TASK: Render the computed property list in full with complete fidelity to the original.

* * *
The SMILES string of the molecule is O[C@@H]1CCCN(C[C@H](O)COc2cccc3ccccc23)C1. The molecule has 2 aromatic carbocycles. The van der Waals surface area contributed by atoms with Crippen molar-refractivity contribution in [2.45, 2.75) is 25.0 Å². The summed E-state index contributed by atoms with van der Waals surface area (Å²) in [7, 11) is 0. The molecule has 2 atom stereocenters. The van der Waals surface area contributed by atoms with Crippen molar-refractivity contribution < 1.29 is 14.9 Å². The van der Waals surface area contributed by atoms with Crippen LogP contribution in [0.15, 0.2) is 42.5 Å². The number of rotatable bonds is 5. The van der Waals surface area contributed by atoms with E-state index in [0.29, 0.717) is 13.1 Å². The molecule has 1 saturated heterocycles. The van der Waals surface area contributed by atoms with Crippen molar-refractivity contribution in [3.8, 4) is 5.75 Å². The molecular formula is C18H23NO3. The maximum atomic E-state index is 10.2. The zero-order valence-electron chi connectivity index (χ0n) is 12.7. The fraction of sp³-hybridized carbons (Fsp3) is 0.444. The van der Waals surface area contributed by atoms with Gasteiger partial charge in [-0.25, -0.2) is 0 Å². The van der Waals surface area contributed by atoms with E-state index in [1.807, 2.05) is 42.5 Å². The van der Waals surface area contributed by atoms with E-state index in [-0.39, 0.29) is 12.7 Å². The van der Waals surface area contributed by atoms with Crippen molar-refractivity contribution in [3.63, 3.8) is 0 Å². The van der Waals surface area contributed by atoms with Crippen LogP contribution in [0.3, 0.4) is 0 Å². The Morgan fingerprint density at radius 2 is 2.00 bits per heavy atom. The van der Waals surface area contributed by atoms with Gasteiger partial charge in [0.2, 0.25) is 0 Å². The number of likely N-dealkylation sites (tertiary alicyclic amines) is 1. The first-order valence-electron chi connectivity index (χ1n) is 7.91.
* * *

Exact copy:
The SMILES string of the molecule is O[C@@H]1CCCN(C[C@H](O)COc2cccc3ccccc23)C1. The molecule has 2 aromatic carbocycles. The van der Waals surface area contributed by atoms with Crippen molar-refractivity contribution in [2.45, 2.75) is 25.0 Å². The summed E-state index contributed by atoms with van der Waals surface area (Å²) in [7, 11) is 0. The molecule has 2 atom stereocenters. The van der Waals surface area contributed by atoms with Crippen molar-refractivity contribution < 1.29 is 14.9 Å². The van der Waals surface area contributed by atoms with Crippen LogP contribution in [0.15, 0.2) is 42.5 Å². The number of rotatable bonds is 5. The van der Waals surface area contributed by atoms with E-state index in [0.29, 0.717) is 13.1 Å². The molecule has 1 saturated heterocycles. The van der Waals surface area contributed by atoms with Crippen molar-refractivity contribution in [3.8, 4) is 5.75 Å². The molecular formula is C18H23NO3. The maximum atomic E-state index is 10.2. The zero-order valence-electron chi connectivity index (χ0n) is 12.7. The fraction of sp³-hybridized carbons (Fsp3) is 0.444. The van der Waals surface area contributed by atoms with Gasteiger partial charge in [-0.25, -0.2) is 0 Å². The van der Waals surface area contributed by atoms with E-state index in [1.807, 2.05) is 42.5 Å². The van der Waals surface area contributed by atoms with E-state index in [-0.39, 0.29) is 12.7 Å². The van der Waals surface area contributed by atoms with Crippen molar-refractivity contribution in [3.63, 3.8) is 0 Å². The van der Waals surface area contributed by atoms with Crippen LogP contribution in [0.3, 0.4) is 0 Å². The Morgan fingerprint density at radius 2 is 2.00 bits per heavy atom. The van der Waals surface area contributed by atoms with Gasteiger partial charge in [0.2, 0.25) is 0 Å². The number of likely N-dealkylation sites (tertiary alicyclic amines) is 1. The first-order valence-electron chi connectivity index (χ1n) is 7.91.